There is much that is mystifying in Daniel M. Harrison’s Butterflies: The Strange Metamorphosis of Fact and Fiction in Today’s World. Mystifying, but far from edifying. For instance, why is Butterflies classified under “Philosophy?” To characterize the book as such implies that thought-provoking analyses bolstered by the promise of plausibility might be contained within its pages. Not so. With its concatenation of logical fallacies, factual inaccuracies and cheap, drugstore mysticism doubling as ersatz vatic insight, Butterflies is an insult, rather than a contribution to that discipline. Moreover, it is difficult to decide which is more unsettling, that Butterflies has enjoyed commercial success or that this sham of a book was published—and not by a vanity press? Butterflies has been called “ambitious” and “challenging.” Those adjectives apply, but not on account of staggering insight, complexity, or originality—what makes the Harrison’s work challenging is its conceptual aimlessness.
The author often muddles recklessly through concepts and fields he does not fully grasp, from hard sciences to the humanities feigning a knowledge that his claims and blatant absence of legitimately cited research bely. In its prologue, Butterflies promises readers access to “hyper-reality,” defined as a “zone of hard-core truth.” This slighting treatment of a concept supposedly foundational for the narrative is symptomatic of the diseased superficiality that pervades Butterflies. Harrison’s definition of “hyper-reality,” elides the term’s place in intellectual history, overlooking how “hyper-reality” was a contested term of semiotics that surfaced most visibly in French Structuralism of the 1960s, a movement that would influence fields from musicology to history for decades to come. It still does. Harrison’s shameful oversimplification is either an intentional erasure, a sign of unpardonable ignorance, or tacit assumptions about the audience’s ignorance.
Butterflies has its virtues, however. Harrison brings 20th century geopolitics, globalization, and recent economic trends together with skill and in approachable, conversational prose. Also, the structure of Harrison’s work is creative. Each chapter oscillates, forming a braid between chapters on non-fiction and fiction. This interlacing of the two gradually becomes a chiasmus — fact comes to seem as improbable as fiction, while fiction adopts a degree of unrelenting brutality generally reserved for reality. Moreover, this structure harmonizes with a key theme in the book about the notional separation of those two categories.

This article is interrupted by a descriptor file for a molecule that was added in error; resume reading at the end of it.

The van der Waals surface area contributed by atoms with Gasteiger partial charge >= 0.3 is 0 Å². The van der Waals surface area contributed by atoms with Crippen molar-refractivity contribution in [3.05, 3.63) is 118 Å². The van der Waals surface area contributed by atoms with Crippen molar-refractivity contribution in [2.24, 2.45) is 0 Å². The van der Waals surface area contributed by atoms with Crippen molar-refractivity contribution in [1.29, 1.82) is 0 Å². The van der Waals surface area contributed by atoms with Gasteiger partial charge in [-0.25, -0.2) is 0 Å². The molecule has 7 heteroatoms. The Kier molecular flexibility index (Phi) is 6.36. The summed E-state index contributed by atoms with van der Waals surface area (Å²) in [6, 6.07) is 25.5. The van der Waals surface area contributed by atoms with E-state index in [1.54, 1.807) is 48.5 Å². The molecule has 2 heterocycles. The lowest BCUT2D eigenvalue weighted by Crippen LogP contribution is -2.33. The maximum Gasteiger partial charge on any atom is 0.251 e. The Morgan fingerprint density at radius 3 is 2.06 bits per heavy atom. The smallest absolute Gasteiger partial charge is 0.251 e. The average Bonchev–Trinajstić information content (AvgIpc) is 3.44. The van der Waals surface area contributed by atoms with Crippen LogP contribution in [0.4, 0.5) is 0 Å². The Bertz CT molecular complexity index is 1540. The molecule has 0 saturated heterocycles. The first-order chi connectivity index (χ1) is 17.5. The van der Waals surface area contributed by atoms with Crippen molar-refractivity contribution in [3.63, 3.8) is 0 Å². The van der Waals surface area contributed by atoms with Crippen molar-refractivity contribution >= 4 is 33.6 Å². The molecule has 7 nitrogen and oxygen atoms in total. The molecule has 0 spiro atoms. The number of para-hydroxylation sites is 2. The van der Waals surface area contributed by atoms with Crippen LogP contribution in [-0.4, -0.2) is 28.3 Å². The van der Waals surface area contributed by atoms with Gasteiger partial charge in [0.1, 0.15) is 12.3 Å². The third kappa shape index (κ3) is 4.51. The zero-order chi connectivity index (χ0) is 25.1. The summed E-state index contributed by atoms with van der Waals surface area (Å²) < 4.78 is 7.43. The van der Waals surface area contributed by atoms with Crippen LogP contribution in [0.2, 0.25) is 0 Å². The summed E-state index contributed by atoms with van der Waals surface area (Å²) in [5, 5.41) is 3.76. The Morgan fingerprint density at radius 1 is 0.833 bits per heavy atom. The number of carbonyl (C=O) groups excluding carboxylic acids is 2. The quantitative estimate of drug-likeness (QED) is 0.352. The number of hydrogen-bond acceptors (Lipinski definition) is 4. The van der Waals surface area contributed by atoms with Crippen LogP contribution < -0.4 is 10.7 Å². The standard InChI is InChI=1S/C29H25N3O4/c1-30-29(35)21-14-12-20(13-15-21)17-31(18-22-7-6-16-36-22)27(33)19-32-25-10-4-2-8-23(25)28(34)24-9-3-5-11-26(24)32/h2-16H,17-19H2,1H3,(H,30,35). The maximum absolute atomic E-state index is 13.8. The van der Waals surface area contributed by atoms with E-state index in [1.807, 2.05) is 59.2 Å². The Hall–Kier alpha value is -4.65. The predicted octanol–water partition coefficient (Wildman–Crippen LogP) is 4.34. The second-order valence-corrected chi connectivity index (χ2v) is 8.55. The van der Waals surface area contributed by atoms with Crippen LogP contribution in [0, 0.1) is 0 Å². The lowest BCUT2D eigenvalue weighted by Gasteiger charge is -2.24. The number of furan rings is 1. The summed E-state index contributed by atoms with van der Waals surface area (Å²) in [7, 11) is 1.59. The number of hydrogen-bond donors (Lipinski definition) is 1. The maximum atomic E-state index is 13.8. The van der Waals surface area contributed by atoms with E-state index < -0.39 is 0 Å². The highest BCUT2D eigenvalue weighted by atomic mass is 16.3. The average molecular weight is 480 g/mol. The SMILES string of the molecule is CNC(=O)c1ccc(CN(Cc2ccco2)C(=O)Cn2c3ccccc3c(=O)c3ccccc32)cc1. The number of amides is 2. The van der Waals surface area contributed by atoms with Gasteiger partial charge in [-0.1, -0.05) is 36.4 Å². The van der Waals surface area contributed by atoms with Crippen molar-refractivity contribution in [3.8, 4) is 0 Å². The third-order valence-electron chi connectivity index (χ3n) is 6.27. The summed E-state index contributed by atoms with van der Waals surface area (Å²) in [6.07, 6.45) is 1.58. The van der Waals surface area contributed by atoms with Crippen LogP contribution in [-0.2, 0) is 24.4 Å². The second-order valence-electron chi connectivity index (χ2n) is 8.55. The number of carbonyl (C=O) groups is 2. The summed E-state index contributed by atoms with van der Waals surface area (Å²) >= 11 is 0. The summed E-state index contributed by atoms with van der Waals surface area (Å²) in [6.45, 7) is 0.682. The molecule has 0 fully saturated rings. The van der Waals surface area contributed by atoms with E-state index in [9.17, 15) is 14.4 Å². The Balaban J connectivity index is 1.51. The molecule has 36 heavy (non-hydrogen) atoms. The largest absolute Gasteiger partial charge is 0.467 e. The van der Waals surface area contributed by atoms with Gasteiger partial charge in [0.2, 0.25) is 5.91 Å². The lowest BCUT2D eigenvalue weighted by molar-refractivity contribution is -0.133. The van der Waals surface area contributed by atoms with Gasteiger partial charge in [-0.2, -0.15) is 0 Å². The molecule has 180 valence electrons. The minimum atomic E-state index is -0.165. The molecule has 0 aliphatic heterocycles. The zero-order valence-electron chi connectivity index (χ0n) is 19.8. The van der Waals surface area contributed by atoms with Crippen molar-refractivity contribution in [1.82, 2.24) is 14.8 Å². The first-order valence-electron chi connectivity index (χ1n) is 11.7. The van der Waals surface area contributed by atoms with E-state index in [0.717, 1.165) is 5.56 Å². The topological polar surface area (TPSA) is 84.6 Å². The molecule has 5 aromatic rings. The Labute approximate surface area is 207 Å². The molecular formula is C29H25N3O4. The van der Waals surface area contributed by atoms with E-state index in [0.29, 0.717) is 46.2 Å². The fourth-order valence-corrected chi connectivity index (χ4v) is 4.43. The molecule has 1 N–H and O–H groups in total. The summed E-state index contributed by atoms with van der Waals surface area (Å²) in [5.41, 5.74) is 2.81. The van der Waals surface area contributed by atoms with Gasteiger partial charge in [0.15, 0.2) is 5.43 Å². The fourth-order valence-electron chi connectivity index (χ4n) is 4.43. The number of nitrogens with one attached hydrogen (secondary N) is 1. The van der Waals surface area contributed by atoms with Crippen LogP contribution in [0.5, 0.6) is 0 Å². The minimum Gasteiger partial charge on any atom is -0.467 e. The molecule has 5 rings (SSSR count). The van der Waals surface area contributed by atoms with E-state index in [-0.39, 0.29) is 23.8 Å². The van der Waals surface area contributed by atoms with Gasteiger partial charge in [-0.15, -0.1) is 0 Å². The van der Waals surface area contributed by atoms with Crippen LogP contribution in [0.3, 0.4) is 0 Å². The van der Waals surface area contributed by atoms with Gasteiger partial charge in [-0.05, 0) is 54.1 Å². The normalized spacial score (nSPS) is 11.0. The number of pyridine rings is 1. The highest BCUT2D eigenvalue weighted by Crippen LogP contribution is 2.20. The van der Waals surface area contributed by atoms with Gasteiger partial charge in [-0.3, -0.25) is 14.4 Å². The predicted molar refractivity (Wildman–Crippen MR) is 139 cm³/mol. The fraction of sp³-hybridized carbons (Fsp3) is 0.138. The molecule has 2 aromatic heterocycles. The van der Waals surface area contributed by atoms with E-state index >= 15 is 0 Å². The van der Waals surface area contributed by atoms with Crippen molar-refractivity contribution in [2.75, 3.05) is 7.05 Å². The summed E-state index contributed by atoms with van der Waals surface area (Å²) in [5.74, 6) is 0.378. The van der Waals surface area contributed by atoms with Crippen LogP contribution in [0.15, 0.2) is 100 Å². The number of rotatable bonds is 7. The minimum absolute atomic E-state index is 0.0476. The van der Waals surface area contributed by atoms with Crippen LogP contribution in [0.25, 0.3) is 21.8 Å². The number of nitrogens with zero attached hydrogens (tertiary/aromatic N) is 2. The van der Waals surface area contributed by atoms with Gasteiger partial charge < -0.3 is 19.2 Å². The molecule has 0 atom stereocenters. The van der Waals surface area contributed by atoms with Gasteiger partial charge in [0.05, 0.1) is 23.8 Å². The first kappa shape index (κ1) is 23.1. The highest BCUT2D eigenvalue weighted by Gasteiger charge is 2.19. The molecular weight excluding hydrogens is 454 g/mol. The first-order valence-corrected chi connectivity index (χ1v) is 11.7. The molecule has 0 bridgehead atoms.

Still, creative structure cannot forgive the lack of intellectual rigor, coupled with counterfeit certitude that pervades Harrison’s roughly non-fictional chapters. In one non-fiction passage, Harrison challenges the theory of relativity. Sadly, his obvious ignorance of basic physics makes his posturing as a Wunderkind- juggernaut ready to crush basic precepts of the field ridiculous. Elsewhere, Harrison alludes to historical moments and figures with varying degrees of inaccuracy, at one point presenting what is little more than a simplistic, unconvincing inversion of the Platonic Theory of Forms, as if it were a revelation. Is the author indulging in parody at his own expense or is Harrison merely delusional? The fiction chapters, which often glamorize a dissipated elite, high on ephemeral pleasures and hollow successes, are nearly unbearable. The reason for discomfort is not related to explicit sexual content, but because it is written so poorly (and exhibits a peculiar obsession with grounding description of girls [eerily] and women by their breasts, cup size, and all). Perhaps Harrison believes that what is provocative is, a posteriori, compelling. If the author had demonstrated the ability to use, rather than abuse, language (errors are not merely stylistic, but grammatical), these chapters might have been less agonizing to read. Though one might object that Harrison is transcending the conventions of the English language, that defense would only be valid if he had first demonstrated mastery of it. One press release advertised Butterflies as a “manifesto of the millennial age.” If so, Harrison’s work is little more than an inadvertent, likely unearned, condemnation of a generation and an epoch.